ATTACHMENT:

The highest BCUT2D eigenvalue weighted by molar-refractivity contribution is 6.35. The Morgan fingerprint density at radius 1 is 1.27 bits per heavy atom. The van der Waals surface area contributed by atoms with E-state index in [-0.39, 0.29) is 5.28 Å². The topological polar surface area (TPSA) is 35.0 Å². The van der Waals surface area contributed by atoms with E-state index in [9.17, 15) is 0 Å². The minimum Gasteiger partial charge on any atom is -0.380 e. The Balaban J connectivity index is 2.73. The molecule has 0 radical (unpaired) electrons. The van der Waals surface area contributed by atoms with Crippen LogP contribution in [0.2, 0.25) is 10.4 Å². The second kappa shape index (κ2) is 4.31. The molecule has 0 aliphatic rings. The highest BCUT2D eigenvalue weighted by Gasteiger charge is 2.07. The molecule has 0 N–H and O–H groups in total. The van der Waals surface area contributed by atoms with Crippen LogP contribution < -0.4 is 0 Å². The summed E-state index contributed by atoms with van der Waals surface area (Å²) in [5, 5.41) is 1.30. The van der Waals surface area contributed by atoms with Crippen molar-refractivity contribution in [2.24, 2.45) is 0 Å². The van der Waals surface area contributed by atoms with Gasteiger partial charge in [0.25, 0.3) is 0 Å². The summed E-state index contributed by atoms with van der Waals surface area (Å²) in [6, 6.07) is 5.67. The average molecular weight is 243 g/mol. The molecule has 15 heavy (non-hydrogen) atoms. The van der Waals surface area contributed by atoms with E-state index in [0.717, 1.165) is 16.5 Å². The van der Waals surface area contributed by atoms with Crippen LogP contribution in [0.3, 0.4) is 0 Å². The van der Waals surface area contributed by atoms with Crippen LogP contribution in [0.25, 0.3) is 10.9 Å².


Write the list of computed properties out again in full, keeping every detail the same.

The highest BCUT2D eigenvalue weighted by molar-refractivity contribution is 6.35. The Morgan fingerprint density at radius 1 is 1.27 bits per heavy atom. The van der Waals surface area contributed by atoms with E-state index in [-0.39, 0.29) is 5.28 Å². The topological polar surface area (TPSA) is 35.0 Å². The van der Waals surface area contributed by atoms with E-state index in [9.17, 15) is 0 Å². The minimum Gasteiger partial charge on any atom is -0.380 e. The Balaban J connectivity index is 2.73. The molecule has 0 radical (unpaired) electrons. The van der Waals surface area contributed by atoms with Crippen LogP contribution in [0.2, 0.25) is 10.4 Å². The second kappa shape index (κ2) is 4.31. The molecule has 0 aliphatic rings. The highest BCUT2D eigenvalue weighted by Gasteiger charge is 2.07. The molecule has 0 N–H and O–H groups in total. The van der Waals surface area contributed by atoms with Crippen LogP contribution < -0.4 is 0 Å². The summed E-state index contributed by atoms with van der Waals surface area (Å²) in [5, 5.41) is 1.30. The van der Waals surface area contributed by atoms with Crippen molar-refractivity contribution in [2.24, 2.45) is 0 Å². The van der Waals surface area contributed by atoms with Gasteiger partial charge in [0.25, 0.3) is 0 Å². The summed E-state index contributed by atoms with van der Waals surface area (Å²) in [6, 6.07) is 5.67. The average molecular weight is 243 g/mol. The molecule has 15 heavy (non-hydrogen) atoms. The van der Waals surface area contributed by atoms with E-state index in [0.717, 1.165) is 16.5 Å². The van der Waals surface area contributed by atoms with Crippen LogP contribution in [0.3, 0.4) is 0 Å². The van der Waals surface area contributed by atoms with Crippen LogP contribution in [0.25, 0.3) is 10.9 Å².